This paper provides empirical evidence on differences in the extent of earnings management across countries. I use an earnings management detection model developed by Leuz et al. (2003) to determine this extent in Germany, Japan, and the USA. Based on previous research, I hypothesize due to differences in prevailing institutional factors in those countries that earnings management is most pervasive in Germany and least pervasive in the USA with Japan exhibiting values in between. The results mostly confirm the hypothesis. Moreover, I investigate a possible link between real economic performance of a country and the extent of earnings management. I expect a negative correlation between them, whereas the intensity of this relation decreases with increasing pervasiveness of accounts manipulation in a country. Empirical results confirm these hypotheses partly.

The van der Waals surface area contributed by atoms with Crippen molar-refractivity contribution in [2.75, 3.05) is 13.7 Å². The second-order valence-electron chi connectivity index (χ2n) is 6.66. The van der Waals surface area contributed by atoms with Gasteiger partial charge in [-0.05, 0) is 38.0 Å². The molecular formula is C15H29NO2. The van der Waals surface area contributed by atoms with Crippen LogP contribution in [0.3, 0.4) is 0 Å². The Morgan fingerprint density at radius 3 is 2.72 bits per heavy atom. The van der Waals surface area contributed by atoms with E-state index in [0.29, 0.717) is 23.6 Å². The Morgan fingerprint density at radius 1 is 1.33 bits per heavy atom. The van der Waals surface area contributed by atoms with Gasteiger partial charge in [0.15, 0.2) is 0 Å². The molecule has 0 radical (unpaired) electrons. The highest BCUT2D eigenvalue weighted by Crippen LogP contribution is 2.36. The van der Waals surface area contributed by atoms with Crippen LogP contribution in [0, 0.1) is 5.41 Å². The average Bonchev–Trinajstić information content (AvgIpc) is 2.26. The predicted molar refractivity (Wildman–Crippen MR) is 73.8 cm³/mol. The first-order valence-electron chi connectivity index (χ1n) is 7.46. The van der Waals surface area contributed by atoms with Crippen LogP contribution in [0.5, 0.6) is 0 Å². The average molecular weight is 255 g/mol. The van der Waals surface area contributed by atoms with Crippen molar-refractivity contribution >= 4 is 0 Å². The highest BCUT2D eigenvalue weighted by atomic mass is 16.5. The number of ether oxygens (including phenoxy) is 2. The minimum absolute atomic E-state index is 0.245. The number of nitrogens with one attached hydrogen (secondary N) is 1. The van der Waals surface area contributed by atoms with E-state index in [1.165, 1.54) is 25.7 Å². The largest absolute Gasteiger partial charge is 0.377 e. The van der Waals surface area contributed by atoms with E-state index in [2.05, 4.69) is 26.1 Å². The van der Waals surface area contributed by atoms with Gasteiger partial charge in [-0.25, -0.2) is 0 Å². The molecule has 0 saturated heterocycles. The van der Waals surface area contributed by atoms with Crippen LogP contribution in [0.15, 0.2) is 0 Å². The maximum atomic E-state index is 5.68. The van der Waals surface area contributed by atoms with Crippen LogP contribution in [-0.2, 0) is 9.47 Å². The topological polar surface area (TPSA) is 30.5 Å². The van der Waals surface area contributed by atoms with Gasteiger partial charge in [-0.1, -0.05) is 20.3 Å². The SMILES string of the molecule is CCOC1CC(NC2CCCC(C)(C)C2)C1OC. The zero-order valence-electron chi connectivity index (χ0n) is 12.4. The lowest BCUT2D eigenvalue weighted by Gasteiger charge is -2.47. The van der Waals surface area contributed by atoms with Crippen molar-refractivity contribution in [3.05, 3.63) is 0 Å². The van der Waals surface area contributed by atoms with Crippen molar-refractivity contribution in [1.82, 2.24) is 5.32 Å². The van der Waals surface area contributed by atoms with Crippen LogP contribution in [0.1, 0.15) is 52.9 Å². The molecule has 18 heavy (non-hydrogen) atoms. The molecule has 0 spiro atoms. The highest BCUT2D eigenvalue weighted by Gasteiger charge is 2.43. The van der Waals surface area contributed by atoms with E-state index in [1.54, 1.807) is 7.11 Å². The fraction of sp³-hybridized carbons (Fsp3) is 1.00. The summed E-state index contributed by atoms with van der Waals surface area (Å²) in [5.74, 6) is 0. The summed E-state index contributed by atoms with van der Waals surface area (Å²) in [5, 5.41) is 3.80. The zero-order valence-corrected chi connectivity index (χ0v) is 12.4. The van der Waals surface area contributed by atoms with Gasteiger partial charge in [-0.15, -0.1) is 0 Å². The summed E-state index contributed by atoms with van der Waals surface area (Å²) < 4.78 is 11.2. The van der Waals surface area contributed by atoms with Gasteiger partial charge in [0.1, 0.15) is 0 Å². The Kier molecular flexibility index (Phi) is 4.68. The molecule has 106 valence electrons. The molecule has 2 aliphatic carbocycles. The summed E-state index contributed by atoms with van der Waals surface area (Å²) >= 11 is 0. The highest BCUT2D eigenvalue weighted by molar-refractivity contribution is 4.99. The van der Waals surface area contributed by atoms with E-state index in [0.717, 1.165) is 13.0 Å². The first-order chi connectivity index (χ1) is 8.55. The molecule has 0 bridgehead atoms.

Erasmus University Rotterdam
Erasmus School of Economics

Tylsch, R. (2009). Real economic activity and earnings management from a cross-country perspective. Retrieved from